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Eat A Big Dinner Before Bed

This won’t be long or in depth. I just understand that many people struggle with sleep, despite knowing much of the general advice every other person and website gives. I want to offer a key actionable tip that works for me and MIGHT help you.

Eat a big meal a couple hours before bed. I don’t subscribe to the “breakfast like a king, dinner like a pauper” mindset, in some part because I usually intermittent fast, skip breakfast, and when I do eat lunch it’s lighter largely out of necessity: I’m usually working, and a big lunch will only tank my energy level, which I obviously don’t need.

So lunch should be light. Dinner has to be big.

The big reason you want to eat a big dinner before bed is that hunger can keep you awake. If you eat a light dinner, then you will probably be hungry when you go to bed. Hunger will rev up your hormones and keep you awake when you want to not be awake.

And no, a snack before bed is not the answer. You typically shouldn’t be snacking either way.

A subsequent and useful reason for a big dinner is that digestion can cause fatigue. Blood flows to your digestive tract, taking away resources and emphasis on the rest of your body. This causes the general fatigue you often feel after a big meal, and certainly on workdays after lunch.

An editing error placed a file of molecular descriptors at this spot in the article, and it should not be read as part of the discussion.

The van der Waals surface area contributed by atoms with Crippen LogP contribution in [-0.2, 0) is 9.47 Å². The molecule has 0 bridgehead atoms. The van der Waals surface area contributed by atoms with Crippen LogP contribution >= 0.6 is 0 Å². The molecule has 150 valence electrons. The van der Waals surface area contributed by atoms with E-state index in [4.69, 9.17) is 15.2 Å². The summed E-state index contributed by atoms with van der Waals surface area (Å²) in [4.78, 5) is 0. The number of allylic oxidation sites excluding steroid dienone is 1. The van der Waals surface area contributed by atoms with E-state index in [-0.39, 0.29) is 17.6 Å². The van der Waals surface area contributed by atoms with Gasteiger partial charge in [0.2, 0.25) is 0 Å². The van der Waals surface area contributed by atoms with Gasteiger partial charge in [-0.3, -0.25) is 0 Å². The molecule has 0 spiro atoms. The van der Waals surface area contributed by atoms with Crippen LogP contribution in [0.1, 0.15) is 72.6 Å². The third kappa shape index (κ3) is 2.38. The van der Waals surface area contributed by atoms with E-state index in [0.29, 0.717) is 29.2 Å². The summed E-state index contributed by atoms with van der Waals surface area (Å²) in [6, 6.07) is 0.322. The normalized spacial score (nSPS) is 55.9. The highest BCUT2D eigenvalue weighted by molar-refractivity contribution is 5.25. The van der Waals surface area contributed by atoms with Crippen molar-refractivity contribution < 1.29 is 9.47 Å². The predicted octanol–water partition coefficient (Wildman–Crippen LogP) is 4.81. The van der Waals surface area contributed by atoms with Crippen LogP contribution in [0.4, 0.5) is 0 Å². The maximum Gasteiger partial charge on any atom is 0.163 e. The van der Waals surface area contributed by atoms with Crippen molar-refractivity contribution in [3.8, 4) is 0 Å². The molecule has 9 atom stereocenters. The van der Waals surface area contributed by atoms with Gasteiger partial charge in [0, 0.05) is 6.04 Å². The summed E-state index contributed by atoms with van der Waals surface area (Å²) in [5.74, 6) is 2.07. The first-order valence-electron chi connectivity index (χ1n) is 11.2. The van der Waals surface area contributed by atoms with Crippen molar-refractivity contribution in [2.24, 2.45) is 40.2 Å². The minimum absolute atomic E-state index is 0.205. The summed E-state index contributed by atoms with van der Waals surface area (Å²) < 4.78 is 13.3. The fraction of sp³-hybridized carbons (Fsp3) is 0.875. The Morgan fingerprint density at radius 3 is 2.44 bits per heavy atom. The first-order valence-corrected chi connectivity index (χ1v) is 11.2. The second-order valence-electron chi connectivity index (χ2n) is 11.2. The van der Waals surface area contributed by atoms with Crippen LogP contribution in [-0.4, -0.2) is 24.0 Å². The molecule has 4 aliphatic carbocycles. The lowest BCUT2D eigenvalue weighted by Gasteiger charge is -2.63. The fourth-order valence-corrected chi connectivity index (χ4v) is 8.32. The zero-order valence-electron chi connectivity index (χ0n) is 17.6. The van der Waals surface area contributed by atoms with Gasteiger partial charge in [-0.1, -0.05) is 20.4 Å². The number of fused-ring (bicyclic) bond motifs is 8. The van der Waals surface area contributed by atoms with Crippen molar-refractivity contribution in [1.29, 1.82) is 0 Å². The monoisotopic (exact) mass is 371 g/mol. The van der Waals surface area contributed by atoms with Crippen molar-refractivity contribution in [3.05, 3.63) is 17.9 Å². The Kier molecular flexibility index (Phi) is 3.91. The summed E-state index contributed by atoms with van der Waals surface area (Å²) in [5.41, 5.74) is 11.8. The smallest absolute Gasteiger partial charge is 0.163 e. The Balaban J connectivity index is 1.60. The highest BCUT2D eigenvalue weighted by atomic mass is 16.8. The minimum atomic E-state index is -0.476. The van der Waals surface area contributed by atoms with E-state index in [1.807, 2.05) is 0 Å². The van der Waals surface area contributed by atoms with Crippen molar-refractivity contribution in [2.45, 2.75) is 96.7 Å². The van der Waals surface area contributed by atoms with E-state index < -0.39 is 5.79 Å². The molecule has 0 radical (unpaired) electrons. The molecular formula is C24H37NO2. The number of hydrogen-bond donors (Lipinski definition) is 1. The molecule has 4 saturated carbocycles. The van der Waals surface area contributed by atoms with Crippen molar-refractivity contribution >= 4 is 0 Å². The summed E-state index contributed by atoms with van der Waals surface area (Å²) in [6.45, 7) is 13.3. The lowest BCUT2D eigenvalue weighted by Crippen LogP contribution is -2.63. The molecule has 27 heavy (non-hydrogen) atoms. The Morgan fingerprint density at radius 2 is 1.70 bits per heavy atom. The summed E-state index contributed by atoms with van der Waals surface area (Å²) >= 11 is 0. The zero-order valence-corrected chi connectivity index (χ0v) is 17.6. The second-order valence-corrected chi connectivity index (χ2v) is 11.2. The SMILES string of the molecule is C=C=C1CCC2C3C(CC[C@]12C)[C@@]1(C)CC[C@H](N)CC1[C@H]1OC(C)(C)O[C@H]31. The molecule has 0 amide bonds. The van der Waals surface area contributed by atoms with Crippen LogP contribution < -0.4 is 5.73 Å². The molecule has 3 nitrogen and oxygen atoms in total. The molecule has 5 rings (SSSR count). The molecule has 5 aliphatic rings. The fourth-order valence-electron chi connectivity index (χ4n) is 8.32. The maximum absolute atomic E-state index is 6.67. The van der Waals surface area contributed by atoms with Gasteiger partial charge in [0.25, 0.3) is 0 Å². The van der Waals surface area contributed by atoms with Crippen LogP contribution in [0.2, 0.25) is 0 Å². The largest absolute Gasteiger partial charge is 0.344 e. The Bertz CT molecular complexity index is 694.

Yes, your food choice also matters, and certain foods can make you more sluggish than others. I notice if I eat a light lunch with, say, tuna and produce, I feel mostly good afterward. If I eat a lunch with something processed/fried or a lot of carbs, my energy level tanks and I physically feel heavy. That’s not totally because I ate a large lunch, so much as because the quality of the food required my body to inflame plus required more energy to digest.

However, if you eat a bulkier meal before bed, then that sluggish effect is exactly what you want. You want to go to sleep. Feeling tired and sluggish is going to get you there.

If you’re worried about indigestion, then you probably need to clean up your diet some. I’ve had foods that cause acid reflux. I also never eat those foods for dinner. The whole food protein, vegetables, clean carbs that I do eat are much better for digestion. If you’re having heartburn or reflux problems when you eat a big dinner before bed, it’s probably the quality of your food rather than the fact that you ate before bed.